International hospitality from Iceland to Bosnia
It’s early evening on Wainscott Beach, a well-hidden strip of white sand and pounding shoreline a few miles beyond the village of East Hampton. A decidedly chilly breeze is gathering strength. During the summer season, hurricanes arrive in this exposed part of Long Island as reliably as the Cannonball trains from New York City, but tonight, at least, there’s plenty of warmth on offer from a blazing firepit and a circle of tall, open-flame torches. They glow steadily brighter as the sunlight fades.
For the Wiesenmaier family, sitting around a long, fold-down picnic table, drinking wine from plastic cups and preparing for a clambake of lobster tails and slow-roasted potatoes cooked by two chefs on an enormous outdoor grill, this pristine corner of the US eastern seaboard has tonight been transformed into America's most exclusive restaurant.
'It's hard to beat, right?' laughs Kurt Wiesenmaier, a 27-year-old New Yorker, who has organised the dinner for his mother's birthday. He adds that although his parents have owned a second home in nearby Three Mile Harbour for decades, 'They've never done this before. I don't know why - I mean, look at the view: it's so good, you can take a swim in it.'
Aside from this small gathering, the beach is empty; nothing but pristine sand dunes and surf, all the way to the almost Northumbrian-looking Georgica Pond. The pond is in fact a coastal lagoon, where Bill Clinton set up a 'summer White House' during the worst days of the Monica Lewinsky affair. The seclusion isn't an accident: unless you've been given specific directions for navigating East Hampton's identical-looking back roads, many of them lined by towering, maze-like hedges, access to the beach can be near impossible to find. Parking is also a challenge. A resident's permit helps greatly, the cost of which could easily run to, oh, £20 million, or whatever the going price is for one of the iconic, white-painted, shingle-sided beach houses.
Current permit-holders include Sir Paul McCartney, Steven Spielberg and Lloyd Blankfein, chief executive of Goldman Sachs. For everyone else, there are bicycles, which can be parked anywhere. No-one bothers with locks: you could pretty much leave your wallet and keys on the seat, return a couple of days later, and they'd be exactly where you'd left them.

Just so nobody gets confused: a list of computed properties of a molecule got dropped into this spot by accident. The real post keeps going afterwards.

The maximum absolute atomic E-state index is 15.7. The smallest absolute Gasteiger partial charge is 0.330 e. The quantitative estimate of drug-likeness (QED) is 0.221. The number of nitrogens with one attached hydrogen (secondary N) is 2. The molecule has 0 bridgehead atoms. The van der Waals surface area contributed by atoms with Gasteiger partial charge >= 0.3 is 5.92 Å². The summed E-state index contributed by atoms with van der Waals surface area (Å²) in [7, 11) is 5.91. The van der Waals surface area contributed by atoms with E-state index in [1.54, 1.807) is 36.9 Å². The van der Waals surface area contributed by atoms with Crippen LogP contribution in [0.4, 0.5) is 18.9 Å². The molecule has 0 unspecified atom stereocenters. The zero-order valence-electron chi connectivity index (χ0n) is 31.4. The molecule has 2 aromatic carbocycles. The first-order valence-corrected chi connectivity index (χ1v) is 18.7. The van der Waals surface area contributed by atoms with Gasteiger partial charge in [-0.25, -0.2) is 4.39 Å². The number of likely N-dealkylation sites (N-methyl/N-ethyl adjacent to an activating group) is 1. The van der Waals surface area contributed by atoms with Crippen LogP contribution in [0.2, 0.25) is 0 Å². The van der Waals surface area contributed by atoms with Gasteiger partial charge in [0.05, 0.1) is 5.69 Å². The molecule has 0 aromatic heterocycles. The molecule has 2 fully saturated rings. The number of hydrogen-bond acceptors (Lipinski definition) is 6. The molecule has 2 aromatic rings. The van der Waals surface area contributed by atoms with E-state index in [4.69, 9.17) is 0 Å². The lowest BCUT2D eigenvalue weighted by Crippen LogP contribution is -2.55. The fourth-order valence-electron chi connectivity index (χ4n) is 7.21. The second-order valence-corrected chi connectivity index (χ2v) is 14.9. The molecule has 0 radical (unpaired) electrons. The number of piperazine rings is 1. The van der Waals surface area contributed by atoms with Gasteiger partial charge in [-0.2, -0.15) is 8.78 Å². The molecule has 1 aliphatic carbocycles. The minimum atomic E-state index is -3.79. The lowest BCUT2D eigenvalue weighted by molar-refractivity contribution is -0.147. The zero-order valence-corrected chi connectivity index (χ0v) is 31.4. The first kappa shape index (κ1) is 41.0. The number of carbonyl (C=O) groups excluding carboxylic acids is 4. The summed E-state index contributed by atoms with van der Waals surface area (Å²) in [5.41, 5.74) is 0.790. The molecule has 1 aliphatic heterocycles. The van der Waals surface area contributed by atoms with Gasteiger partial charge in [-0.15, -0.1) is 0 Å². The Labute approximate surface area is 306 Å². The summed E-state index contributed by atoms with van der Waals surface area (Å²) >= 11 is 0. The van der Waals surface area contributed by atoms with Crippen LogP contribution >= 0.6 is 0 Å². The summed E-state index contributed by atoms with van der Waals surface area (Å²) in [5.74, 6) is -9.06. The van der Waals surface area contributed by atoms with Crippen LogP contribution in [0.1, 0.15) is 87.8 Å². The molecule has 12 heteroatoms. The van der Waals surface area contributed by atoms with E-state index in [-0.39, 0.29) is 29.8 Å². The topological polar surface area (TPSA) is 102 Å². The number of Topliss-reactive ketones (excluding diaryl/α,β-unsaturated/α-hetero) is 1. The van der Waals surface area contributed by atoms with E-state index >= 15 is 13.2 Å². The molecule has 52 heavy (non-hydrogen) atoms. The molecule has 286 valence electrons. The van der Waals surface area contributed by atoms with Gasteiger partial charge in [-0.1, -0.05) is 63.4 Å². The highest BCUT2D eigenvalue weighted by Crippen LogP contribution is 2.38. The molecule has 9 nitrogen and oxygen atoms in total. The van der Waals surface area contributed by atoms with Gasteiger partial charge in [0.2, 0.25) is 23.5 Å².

All of which, of course, is exactly what has come to be expected of the Hamptons, a broad term applied to the preppy towns, villages and hamlets at the East End of Long Island, originally settled by the Montaukett tribe of Native Americans, then seized by English colonists in the mid-17th century. This semi-rural peninsula of New York state, which juts out into the Atlantic in two thin forks, has become world-famous for its extraordinary wealth and privilege, and the high society of polo games, lawn parties and sports cars that go with it.
But it's not just the scale of the wealth that's notable in the Hamptons, it's the age of it. In some cases, the money is so old it predates the US itself. Take the Gardiner family, for example: they bought their private island from the Montauketts (for some powder and shot, a few Dutch blankets and a dog, allegedly) some 372 years ago, and were duly awarded a royal warrant from Charles I, which, as far as anyone knows, remains in effect today. In theory, this means they can perform trials and hangings at their leisure.
Disappointingly, the Gardiners have never found a reason to exercise this right, not even when Captain Kidd tried to bury some pirate treasure on their land; or, a few centuries later, when Ernest Hemingway came ashore for a spot of game hunting and, so it's been claimed, let off a round at what he thought was the glint of a deer's eye... but turned out to be a passing car.